LISTING OF GENCORP INC. SUBSIDIARIES(1)(3) STATE OR PERCENTAGE OF JURISDICTION OF VOTING INCORPORATION OWNERSHIP(2) ------------- ------------ RKO Hotel Group, Inc. -- Inactive(2)............................... Delaware 100. Slic Corvol SAS(5)................................................. France 100. Slic Gruchet SA(5)................................................. France 100. Snappon SA(5)...................................................... France 100. TKD, Inc. -- Inactive.............................................. California 100. - ---------- (1) Listing of GenCorp Inc. subsidiaries is as of November 30, 2002 and includes all significant and insignificant subsidiaries. (2) Subsidiary is a direct subsidiary of GenCorp Inc. All other listed subsidiaries are indirect subsidiaries of GenCorp Inc. (3) GenCorp Inc. conducts business using the names GenCorp and GDX Automotive. (4) Aerojet-General Corporation conducts business using the names Aerojet Propulsion Division and GenCorp Aerojet. (5) Slic Corvol SAS, Slic Gruchet SA and Snappon SA conduct business using the name GDX Automotive.

POWER OF ATTORNEY KNOW ALL MEN BY THESE PRESENTS, that the undersigned Director of GenCorp Inc. hereby constitutes and appoints Gregory K. Scott and Margaret Hastings, and each of them (each with full power to act alone), his true and lawful attorneys-in-fact and agents, with full power of substitution and resubstitution, for him and in his name, place and stead, in any and all capacities, to sign the Annual Report on Form 10-K of GenCorp Inc. for the fiscal year ended November 30, 2002 on his behalf, and to file the same with all exhibits thereto, and other documents in connection therewith, with the Securities and Exchange Commission, granting unto said attorneys-in-fact and agents, and each of them, full power and authority to do and perform each and every act and thing requisite and necessary to be done, as fully to all intents and purposes as he might or could do in person, hereby ratifying and confirming all that said attorneys-in-fact or agents, or any of them, or their or his substitute or substitutes, may lawfully do or cause to be done by virtue hereof. This Power of Attorney expires March 1, 2003. /s/ J. Robert Anderson ---------------------- J. Robert Anderson Dated: February 5, 2003

POWER OF ATTORNEY KNOW ALL MEN BY THESE PRESENTS, that the undersigned Director of GenCorp Inc. hereby constitutes and appoints Gregory K. Scott and Margaret Hastings, and each of them (each with full power to act alone), his true and lawful attorneys-in-fact and agents, with full power of substitution and resubstitution, for him and in his name, place and stead, in any and all capacities, to sign the Annual Report on Form 10-K of GenCorp Inc. for the fiscal year ended November 30, 2002 on his behalf, and to file the same with all exhibits thereto, and other documents in connection therewith, with the Securities and Exchange Commission, granting unto said attorneys-in-fact and agents, and each of them, full power and authority to do and perform each and every act and thing requisite and necessary to be done, as fully to all intents and purposes as he might or could do in person, hereby ratifying and confirming all that said attorneys-in-fact or agents, or any of them, or their or his substitute or substitutes, may lawfully do or cause to be done by virtue hereof. This Power of Attorney expires March 1, 2003. /s/ J. Gary Cooper ---------------------- J. Gary Cooper Dated: February 5, 2003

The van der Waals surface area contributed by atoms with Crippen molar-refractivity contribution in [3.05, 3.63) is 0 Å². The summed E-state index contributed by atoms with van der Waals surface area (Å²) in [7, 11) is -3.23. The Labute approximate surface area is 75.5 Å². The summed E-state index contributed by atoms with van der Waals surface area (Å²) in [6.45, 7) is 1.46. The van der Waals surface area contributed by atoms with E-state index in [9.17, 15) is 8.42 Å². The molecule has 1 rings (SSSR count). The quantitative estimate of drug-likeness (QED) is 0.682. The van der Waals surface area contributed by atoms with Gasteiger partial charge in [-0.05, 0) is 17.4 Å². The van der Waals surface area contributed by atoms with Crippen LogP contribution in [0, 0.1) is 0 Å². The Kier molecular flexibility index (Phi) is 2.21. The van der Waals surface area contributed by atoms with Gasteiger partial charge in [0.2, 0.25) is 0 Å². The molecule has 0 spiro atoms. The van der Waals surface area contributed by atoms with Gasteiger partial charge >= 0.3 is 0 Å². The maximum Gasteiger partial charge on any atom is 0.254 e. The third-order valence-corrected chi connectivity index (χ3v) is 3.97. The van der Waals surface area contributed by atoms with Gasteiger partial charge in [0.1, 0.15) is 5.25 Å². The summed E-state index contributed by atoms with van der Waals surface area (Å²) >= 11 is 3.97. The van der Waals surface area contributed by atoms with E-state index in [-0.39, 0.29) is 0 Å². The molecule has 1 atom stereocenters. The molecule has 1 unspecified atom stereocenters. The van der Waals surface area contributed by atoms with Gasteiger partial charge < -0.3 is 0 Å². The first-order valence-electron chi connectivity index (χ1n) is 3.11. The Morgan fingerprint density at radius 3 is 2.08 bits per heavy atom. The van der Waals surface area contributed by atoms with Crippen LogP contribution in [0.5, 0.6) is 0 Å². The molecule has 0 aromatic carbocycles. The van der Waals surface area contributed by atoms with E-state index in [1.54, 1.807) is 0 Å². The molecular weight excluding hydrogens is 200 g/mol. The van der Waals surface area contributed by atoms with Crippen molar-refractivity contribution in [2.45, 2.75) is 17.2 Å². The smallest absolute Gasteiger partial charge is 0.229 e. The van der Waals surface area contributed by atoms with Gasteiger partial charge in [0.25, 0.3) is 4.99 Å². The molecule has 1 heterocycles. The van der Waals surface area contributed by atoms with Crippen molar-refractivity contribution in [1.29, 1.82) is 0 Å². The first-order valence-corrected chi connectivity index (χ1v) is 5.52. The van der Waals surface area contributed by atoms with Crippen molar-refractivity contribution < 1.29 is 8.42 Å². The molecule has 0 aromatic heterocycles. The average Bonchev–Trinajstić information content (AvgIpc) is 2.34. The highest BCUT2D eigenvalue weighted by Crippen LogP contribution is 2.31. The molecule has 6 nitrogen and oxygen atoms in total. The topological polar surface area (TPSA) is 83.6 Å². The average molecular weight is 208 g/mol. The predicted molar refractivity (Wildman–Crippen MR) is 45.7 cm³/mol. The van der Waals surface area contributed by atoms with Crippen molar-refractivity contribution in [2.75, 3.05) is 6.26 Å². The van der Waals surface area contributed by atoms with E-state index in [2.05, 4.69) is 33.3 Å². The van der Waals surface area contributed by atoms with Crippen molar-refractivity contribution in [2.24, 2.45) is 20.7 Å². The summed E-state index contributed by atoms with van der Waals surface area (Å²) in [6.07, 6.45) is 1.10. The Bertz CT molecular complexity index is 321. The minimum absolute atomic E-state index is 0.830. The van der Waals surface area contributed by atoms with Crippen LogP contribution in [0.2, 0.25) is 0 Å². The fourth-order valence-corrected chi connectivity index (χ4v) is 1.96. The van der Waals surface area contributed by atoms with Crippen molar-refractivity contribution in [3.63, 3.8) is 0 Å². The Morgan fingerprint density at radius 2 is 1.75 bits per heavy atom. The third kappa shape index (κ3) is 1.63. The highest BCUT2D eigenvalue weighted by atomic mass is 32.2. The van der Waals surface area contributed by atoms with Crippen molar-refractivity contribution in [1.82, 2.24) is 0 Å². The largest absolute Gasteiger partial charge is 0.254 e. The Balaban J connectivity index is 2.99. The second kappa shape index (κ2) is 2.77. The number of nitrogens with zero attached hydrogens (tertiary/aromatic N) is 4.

POWER OF ATTORNEY KNOW ALL MEN BY THESE PRESENTS, that the undersigned Director of GenCorp Inc. hereby constitutes and appoints Gregory K. Scott and Margaret Hastings, and each of them (each with full power to act alone), his true and lawful attorneys-in-fact and agents, with full power of substitution and resubstitution, for him and in his name, place and stead, in any and all capacities, to sign the Annual Report on Form 10-K of GenCorp Inc. for the fiscal year ended November 30, 2002 on his behalf, and to file the same with all exhibits thereto, and other documents in connection therewith, with the Securities and Exchange Commission, granting unto said attorneys-in-fact and agents, and each of them, full power and authority to do and perform each and every act and thing requisite and necessary to be done, as fully to all intents and purposes as he might or could do in person, hereby ratifying and confirming all that said attorneys-in-fact or agents, or any of them, or their or his substitute or substitutes, may lawfully do or cause to be done by virtue hereof. This Power of Attorney expires March 1, 2003. /s/ James J. Didion ---------------------- James J. Didion Dated: February 5, 2003